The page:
A visible-light driven electrochemical biofuel cell with the function of CO2 conversion to formic acid: coupled thylakoid from microalgae and biocatalyst immobilized electrodes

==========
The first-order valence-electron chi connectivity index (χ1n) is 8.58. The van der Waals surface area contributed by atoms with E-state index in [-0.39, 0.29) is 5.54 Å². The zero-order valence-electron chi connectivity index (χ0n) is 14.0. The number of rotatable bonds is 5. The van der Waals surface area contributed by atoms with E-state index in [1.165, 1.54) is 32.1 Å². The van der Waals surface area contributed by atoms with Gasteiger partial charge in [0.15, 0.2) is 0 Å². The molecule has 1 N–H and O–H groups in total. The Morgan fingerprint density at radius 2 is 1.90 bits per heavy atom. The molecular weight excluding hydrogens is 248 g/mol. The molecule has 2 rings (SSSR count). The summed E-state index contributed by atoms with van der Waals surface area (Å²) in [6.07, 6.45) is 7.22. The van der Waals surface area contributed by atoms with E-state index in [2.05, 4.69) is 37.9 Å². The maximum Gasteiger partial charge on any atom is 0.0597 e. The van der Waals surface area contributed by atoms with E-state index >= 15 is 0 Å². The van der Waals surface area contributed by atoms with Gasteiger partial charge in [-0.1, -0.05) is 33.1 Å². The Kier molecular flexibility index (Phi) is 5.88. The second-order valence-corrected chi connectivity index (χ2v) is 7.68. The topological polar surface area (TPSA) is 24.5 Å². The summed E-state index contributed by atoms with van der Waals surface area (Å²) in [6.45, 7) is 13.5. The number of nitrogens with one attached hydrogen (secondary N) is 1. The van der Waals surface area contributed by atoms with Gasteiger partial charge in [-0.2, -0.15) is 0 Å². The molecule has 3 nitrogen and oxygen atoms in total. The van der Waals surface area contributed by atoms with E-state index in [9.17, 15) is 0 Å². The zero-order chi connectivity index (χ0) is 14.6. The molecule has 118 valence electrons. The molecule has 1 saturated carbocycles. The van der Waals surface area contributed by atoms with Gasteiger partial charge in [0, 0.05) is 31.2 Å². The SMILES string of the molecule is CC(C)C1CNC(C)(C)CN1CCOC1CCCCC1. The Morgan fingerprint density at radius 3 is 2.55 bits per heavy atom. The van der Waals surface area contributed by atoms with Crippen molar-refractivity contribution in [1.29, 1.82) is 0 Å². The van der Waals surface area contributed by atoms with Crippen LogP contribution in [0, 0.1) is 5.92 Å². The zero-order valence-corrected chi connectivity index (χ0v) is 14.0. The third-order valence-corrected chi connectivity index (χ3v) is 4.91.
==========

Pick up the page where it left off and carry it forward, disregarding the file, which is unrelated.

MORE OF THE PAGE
Aerobic photosynthesis in green plants, cyanobacteria, and micro-algae has two important sites in the integral-membrane photoactive complexes, photosystems I (PSI) and II (PSII). These systems are assembled into thylakoid membranes. Thylakoid membranes with oxygen-evolution activity owing to PSII can be used in visible-light driven water photolytic materials. In this work, a new visible-light driven electrochemical biofuel-based cell consisting of the thylakoid membrane of microalgae Spirulina platensis immobilized on a nanocrystalline TiO2 layer electrode as a photoanode, a formate dehydrogenase (FDH)/viologen co-immobilized electrode as a cathode, and a CO2-saturated buffer solution as the redox electrolyte, was developed. The actual short-circuit photocurrent of this cell was estimated to be ca. 50 μA cm−2. Formic acid and oxygen were produced in this biofuel cell, while generating electricity from irradiated visible light. The ratio of formic acid to oxygen produced in the biofuel cell after continuous irradiation was estimated to be ∼2. Thus, formic acid and oxygen were produced stoichiometrically in this visible-light driven electrochemical biofuel cell. Thus, a new biofuel cell system with the functions of a solar cell and the ability of CO2 conversion was developed.